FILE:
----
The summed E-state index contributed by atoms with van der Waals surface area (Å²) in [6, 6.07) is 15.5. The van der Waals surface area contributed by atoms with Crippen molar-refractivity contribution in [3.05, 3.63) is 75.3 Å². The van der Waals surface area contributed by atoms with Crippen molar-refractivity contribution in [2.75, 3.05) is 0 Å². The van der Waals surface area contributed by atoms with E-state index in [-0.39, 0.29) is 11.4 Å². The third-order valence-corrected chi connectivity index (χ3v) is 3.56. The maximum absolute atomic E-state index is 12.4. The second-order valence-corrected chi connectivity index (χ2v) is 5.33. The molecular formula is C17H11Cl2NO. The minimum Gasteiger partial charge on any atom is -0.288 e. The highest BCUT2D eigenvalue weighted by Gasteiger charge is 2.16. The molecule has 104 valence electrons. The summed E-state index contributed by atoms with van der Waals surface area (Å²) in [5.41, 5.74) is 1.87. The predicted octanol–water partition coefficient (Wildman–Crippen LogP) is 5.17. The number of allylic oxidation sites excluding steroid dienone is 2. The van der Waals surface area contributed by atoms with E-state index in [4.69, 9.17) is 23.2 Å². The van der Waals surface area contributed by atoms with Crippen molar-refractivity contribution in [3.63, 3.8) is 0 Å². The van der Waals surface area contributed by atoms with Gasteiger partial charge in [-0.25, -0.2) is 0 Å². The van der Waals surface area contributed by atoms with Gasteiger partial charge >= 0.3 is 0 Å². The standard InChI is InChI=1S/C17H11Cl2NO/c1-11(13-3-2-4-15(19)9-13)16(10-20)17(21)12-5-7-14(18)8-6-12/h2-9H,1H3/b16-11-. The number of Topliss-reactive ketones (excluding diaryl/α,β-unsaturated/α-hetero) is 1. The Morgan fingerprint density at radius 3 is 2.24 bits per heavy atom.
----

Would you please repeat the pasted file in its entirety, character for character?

The summed E-state index contributed by atoms with van der Waals surface area (Å²) in [6, 6.07) is 15.5. The van der Waals surface area contributed by atoms with Crippen molar-refractivity contribution in [3.05, 3.63) is 75.3 Å². The van der Waals surface area contributed by atoms with Crippen molar-refractivity contribution in [2.75, 3.05) is 0 Å². The van der Waals surface area contributed by atoms with E-state index in [-0.39, 0.29) is 11.4 Å². The third-order valence-corrected chi connectivity index (χ3v) is 3.56. The maximum absolute atomic E-state index is 12.4. The second-order valence-corrected chi connectivity index (χ2v) is 5.33. The molecular formula is C17H11Cl2NO. The minimum Gasteiger partial charge on any atom is -0.288 e. The highest BCUT2D eigenvalue weighted by Gasteiger charge is 2.16. The molecule has 104 valence electrons. The summed E-state index contributed by atoms with van der Waals surface area (Å²) in [5.41, 5.74) is 1.87. The predicted octanol–water partition coefficient (Wildman–Crippen LogP) is 5.17. The number of allylic oxidation sites excluding steroid dienone is 2. The van der Waals surface area contributed by atoms with E-state index in [4.69, 9.17) is 23.2 Å². The van der Waals surface area contributed by atoms with Crippen molar-refractivity contribution in [3.63, 3.8) is 0 Å². The van der Waals surface area contributed by atoms with Gasteiger partial charge in [-0.25, -0.2) is 0 Å². The van der Waals surface area contributed by atoms with Gasteiger partial charge >= 0.3 is 0 Å². The standard InChI is InChI=1S/C17H11Cl2NO/c1-11(13-3-2-4-15(19)9-13)16(10-20)17(21)12-5-7-14(18)8-6-12/h2-9H,1H3/b16-11-. The number of Topliss-reactive ketones (excluding diaryl/α,β-unsaturated/α-hetero) is 1. The Morgan fingerprint density at radius 3 is 2.24 bits per heavy atom.